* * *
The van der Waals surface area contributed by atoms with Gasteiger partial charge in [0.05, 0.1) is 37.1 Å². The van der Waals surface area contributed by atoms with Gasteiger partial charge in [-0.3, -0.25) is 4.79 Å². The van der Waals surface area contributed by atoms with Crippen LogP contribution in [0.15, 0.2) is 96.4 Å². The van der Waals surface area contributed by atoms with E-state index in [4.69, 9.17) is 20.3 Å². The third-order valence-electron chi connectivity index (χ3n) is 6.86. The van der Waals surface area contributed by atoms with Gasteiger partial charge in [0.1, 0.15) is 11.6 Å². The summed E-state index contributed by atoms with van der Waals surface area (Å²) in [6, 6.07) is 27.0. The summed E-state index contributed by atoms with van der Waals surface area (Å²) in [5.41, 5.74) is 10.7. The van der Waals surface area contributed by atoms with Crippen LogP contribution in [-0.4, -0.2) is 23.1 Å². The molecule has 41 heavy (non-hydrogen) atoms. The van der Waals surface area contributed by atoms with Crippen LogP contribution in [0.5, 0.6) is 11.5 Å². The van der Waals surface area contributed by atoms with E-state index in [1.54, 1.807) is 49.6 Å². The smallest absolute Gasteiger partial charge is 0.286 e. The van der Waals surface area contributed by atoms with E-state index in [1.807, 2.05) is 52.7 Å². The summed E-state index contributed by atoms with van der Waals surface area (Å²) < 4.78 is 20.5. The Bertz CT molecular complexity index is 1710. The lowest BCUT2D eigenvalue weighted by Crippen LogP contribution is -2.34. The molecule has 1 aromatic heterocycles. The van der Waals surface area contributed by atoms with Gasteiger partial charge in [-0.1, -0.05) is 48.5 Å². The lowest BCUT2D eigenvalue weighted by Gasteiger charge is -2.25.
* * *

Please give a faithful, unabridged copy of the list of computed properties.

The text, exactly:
The van der Waals surface area contributed by atoms with Gasteiger partial charge in [0.05, 0.1) is 37.1 Å². The van der Waals surface area contributed by atoms with Gasteiger partial charge in [-0.3, -0.25) is 4.79 Å². The van der Waals surface area contributed by atoms with Crippen LogP contribution in [0.15, 0.2) is 96.4 Å². The van der Waals surface area contributed by atoms with E-state index in [4.69, 9.17) is 20.3 Å². The third-order valence-electron chi connectivity index (χ3n) is 6.86. The van der Waals surface area contributed by atoms with Gasteiger partial charge in [0.1, 0.15) is 11.6 Å². The summed E-state index contributed by atoms with van der Waals surface area (Å²) in [6, 6.07) is 27.0. The summed E-state index contributed by atoms with van der Waals surface area (Å²) in [5.41, 5.74) is 10.7. The van der Waals surface area contributed by atoms with Crippen LogP contribution in [-0.4, -0.2) is 23.1 Å². The molecule has 41 heavy (non-hydrogen) atoms. The van der Waals surface area contributed by atoms with Crippen LogP contribution in [0.5, 0.6) is 11.5 Å². The van der Waals surface area contributed by atoms with E-state index in [1.54, 1.807) is 49.6 Å². The smallest absolute Gasteiger partial charge is 0.286 e. The van der Waals surface area contributed by atoms with E-state index in [1.807, 2.05) is 52.7 Å². The summed E-state index contributed by atoms with van der Waals surface area (Å²) < 4.78 is 20.5. The Bertz CT molecular complexity index is 1710. The lowest BCUT2D eigenvalue weighted by Crippen LogP contribution is -2.34. The molecule has 1 aromatic heterocycles. The van der Waals surface area contributed by atoms with Gasteiger partial charge in [-0.1, -0.05) is 48.5 Å². The lowest BCUT2D eigenvalue weighted by Gasteiger charge is -2.25.